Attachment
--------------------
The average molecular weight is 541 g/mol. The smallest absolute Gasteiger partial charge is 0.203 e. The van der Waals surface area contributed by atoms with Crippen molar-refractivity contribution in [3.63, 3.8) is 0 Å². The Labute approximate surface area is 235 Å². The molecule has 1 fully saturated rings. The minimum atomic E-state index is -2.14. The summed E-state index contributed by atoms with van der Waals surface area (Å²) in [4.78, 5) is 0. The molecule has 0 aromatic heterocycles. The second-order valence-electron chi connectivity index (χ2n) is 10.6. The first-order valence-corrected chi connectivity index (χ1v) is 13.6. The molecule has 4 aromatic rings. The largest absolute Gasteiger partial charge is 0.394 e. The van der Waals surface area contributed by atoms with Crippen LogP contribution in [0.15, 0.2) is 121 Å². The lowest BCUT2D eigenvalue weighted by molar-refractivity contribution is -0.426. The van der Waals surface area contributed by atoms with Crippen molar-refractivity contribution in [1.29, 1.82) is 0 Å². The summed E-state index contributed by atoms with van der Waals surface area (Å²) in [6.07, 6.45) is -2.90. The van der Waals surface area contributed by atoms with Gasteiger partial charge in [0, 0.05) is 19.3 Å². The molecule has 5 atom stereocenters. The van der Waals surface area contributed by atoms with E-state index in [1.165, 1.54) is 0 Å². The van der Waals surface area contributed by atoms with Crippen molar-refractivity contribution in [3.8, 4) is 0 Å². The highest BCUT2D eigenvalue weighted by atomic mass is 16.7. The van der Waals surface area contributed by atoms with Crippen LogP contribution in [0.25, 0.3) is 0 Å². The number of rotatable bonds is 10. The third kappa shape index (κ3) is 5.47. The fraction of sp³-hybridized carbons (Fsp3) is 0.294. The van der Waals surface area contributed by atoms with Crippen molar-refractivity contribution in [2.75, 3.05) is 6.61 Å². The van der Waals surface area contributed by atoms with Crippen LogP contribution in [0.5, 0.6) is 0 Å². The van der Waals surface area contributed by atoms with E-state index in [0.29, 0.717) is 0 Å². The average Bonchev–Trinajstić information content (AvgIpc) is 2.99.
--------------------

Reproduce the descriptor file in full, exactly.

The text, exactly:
The average molecular weight is 541 g/mol. The smallest absolute Gasteiger partial charge is 0.203 e. The van der Waals surface area contributed by atoms with Crippen molar-refractivity contribution in [3.63, 3.8) is 0 Å². The Labute approximate surface area is 235 Å². The molecule has 1 fully saturated rings. The minimum atomic E-state index is -2.14. The summed E-state index contributed by atoms with van der Waals surface area (Å²) in [4.78, 5) is 0. The molecule has 0 aromatic heterocycles. The second-order valence-electron chi connectivity index (χ2n) is 10.6. The first-order valence-corrected chi connectivity index (χ1v) is 13.6. The molecule has 4 aromatic rings. The largest absolute Gasteiger partial charge is 0.394 e. The van der Waals surface area contributed by atoms with Crippen LogP contribution in [0.15, 0.2) is 121 Å². The lowest BCUT2D eigenvalue weighted by molar-refractivity contribution is -0.426. The van der Waals surface area contributed by atoms with Crippen molar-refractivity contribution in [1.29, 1.82) is 0 Å². The summed E-state index contributed by atoms with van der Waals surface area (Å²) in [6.07, 6.45) is -2.90. The van der Waals surface area contributed by atoms with Gasteiger partial charge in [0, 0.05) is 19.3 Å². The molecule has 5 atom stereocenters. The van der Waals surface area contributed by atoms with E-state index in [1.165, 1.54) is 0 Å². The van der Waals surface area contributed by atoms with Crippen molar-refractivity contribution in [3.8, 4) is 0 Å². The highest BCUT2D eigenvalue weighted by atomic mass is 16.7. The van der Waals surface area contributed by atoms with Crippen LogP contribution in [0.25, 0.3) is 0 Å². The number of rotatable bonds is 10. The third kappa shape index (κ3) is 5.47. The fraction of sp³-hybridized carbons (Fsp3) is 0.294. The van der Waals surface area contributed by atoms with Crippen molar-refractivity contribution in [2.75, 3.05) is 6.61 Å². The van der Waals surface area contributed by atoms with Crippen LogP contribution in [0.5, 0.6) is 0 Å². The van der Waals surface area contributed by atoms with E-state index in [0.29, 0.717) is 0 Å². The average Bonchev–Trinajstić information content (AvgIpc) is 2.99.